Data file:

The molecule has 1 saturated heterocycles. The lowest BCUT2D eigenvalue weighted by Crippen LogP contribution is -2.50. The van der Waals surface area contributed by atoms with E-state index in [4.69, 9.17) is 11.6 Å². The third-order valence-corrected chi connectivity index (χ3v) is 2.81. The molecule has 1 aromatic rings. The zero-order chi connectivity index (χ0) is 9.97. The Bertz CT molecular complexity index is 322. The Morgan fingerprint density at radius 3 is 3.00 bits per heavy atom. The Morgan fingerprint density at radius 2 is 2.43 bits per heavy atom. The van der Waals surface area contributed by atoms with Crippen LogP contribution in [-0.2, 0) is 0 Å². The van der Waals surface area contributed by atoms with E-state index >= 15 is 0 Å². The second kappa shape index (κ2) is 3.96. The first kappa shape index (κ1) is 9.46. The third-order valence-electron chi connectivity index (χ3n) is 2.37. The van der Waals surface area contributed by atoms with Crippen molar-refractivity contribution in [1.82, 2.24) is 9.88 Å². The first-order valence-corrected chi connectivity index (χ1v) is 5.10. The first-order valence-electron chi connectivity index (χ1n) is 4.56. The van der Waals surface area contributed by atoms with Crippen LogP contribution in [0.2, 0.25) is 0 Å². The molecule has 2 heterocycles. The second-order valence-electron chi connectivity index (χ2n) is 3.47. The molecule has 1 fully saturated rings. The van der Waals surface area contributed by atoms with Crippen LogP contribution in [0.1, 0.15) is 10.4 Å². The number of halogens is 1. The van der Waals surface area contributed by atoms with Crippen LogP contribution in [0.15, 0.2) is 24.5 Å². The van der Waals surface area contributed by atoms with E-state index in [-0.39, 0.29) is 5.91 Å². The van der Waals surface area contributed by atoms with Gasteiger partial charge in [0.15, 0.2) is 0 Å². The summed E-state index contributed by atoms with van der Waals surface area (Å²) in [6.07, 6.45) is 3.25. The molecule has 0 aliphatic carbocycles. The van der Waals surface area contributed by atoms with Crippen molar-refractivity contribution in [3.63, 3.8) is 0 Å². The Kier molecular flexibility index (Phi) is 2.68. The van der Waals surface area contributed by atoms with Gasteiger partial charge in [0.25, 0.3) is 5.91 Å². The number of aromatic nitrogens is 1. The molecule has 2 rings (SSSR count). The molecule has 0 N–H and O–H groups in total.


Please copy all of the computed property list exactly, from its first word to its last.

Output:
The molecule has 1 saturated heterocycles. The lowest BCUT2D eigenvalue weighted by Crippen LogP contribution is -2.50. The van der Waals surface area contributed by atoms with E-state index in [4.69, 9.17) is 11.6 Å². The third-order valence-corrected chi connectivity index (χ3v) is 2.81. The molecule has 1 aromatic rings. The zero-order chi connectivity index (χ0) is 9.97. The Bertz CT molecular complexity index is 322. The Morgan fingerprint density at radius 3 is 3.00 bits per heavy atom. The Morgan fingerprint density at radius 2 is 2.43 bits per heavy atom. The van der Waals surface area contributed by atoms with Crippen LogP contribution in [-0.2, 0) is 0 Å². The van der Waals surface area contributed by atoms with E-state index >= 15 is 0 Å². The second kappa shape index (κ2) is 3.96. The first kappa shape index (κ1) is 9.46. The third-order valence-electron chi connectivity index (χ3n) is 2.37. The van der Waals surface area contributed by atoms with Crippen molar-refractivity contribution in [1.82, 2.24) is 9.88 Å². The first-order valence-corrected chi connectivity index (χ1v) is 5.10. The first-order valence-electron chi connectivity index (χ1n) is 4.56. The van der Waals surface area contributed by atoms with Crippen LogP contribution in [0.2, 0.25) is 0 Å². The molecule has 2 heterocycles. The second-order valence-electron chi connectivity index (χ2n) is 3.47. The molecule has 1 fully saturated rings. The van der Waals surface area contributed by atoms with Crippen LogP contribution in [0.1, 0.15) is 10.4 Å². The number of halogens is 1. The van der Waals surface area contributed by atoms with Crippen LogP contribution in [0.15, 0.2) is 24.5 Å². The van der Waals surface area contributed by atoms with E-state index in [-0.39, 0.29) is 5.91 Å². The van der Waals surface area contributed by atoms with Gasteiger partial charge in [0.15, 0.2) is 0 Å². The summed E-state index contributed by atoms with van der Waals surface area (Å²) in [6.07, 6.45) is 3.25. The molecule has 0 aliphatic carbocycles. The van der Waals surface area contributed by atoms with Crippen molar-refractivity contribution in [3.63, 3.8) is 0 Å². The Kier molecular flexibility index (Phi) is 2.68. The van der Waals surface area contributed by atoms with Gasteiger partial charge in [0.25, 0.3) is 5.91 Å². The number of aromatic nitrogens is 1. The molecule has 2 rings (SSSR count). The molecule has 0 N–H and O–H groups in total.